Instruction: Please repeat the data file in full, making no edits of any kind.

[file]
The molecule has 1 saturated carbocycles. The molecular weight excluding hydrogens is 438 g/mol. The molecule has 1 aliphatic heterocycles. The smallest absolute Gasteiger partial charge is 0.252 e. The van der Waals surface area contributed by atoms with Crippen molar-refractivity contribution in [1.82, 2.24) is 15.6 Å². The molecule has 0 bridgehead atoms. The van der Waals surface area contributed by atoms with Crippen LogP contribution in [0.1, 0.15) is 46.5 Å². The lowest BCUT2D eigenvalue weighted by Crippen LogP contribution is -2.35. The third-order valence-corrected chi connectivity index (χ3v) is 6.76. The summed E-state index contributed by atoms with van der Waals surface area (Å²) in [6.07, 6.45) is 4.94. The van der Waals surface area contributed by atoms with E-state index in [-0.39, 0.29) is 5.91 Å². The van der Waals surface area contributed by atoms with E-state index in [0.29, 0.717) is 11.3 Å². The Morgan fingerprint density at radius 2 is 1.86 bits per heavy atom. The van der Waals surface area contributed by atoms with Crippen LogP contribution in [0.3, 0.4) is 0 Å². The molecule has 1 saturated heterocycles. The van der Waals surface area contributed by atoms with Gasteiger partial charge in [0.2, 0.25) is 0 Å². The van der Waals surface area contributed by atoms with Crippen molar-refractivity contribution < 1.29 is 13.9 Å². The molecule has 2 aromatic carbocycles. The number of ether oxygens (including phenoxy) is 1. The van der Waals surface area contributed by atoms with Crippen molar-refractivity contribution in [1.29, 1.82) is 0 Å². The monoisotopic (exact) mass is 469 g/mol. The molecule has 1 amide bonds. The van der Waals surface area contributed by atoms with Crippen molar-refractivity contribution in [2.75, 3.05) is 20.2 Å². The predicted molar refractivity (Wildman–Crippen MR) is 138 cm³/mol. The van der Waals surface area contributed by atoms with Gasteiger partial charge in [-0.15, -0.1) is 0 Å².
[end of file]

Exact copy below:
The molecule has 1 saturated carbocycles. The molecular weight excluding hydrogens is 438 g/mol. The molecule has 1 aliphatic heterocycles. The smallest absolute Gasteiger partial charge is 0.252 e. The van der Waals surface area contributed by atoms with Crippen molar-refractivity contribution in [1.82, 2.24) is 15.6 Å². The molecule has 0 bridgehead atoms. The van der Waals surface area contributed by atoms with Crippen LogP contribution in [0.1, 0.15) is 46.5 Å². The lowest BCUT2D eigenvalue weighted by Crippen LogP contribution is -2.35. The third-order valence-corrected chi connectivity index (χ3v) is 6.76. The summed E-state index contributed by atoms with van der Waals surface area (Å²) in [6.07, 6.45) is 4.94. The van der Waals surface area contributed by atoms with E-state index in [-0.39, 0.29) is 5.91 Å². The van der Waals surface area contributed by atoms with E-state index in [0.29, 0.717) is 11.3 Å². The Morgan fingerprint density at radius 2 is 1.86 bits per heavy atom. The van der Waals surface area contributed by atoms with Crippen LogP contribution in [0.3, 0.4) is 0 Å². The molecule has 1 saturated heterocycles. The van der Waals surface area contributed by atoms with Gasteiger partial charge in [0.2, 0.25) is 0 Å². The van der Waals surface area contributed by atoms with Crippen molar-refractivity contribution < 1.29 is 13.9 Å². The molecule has 2 aromatic carbocycles. The number of ether oxygens (including phenoxy) is 1. The van der Waals surface area contributed by atoms with Crippen molar-refractivity contribution in [1.29, 1.82) is 0 Å². The monoisotopic (exact) mass is 469 g/mol. The molecule has 1 amide bonds. The van der Waals surface area contributed by atoms with Crippen molar-refractivity contribution in [2.75, 3.05) is 20.2 Å². The predicted molar refractivity (Wildman–Crippen MR) is 138 cm³/mol. The van der Waals surface area contributed by atoms with Gasteiger partial charge in [-0.15, -0.1) is 0 Å².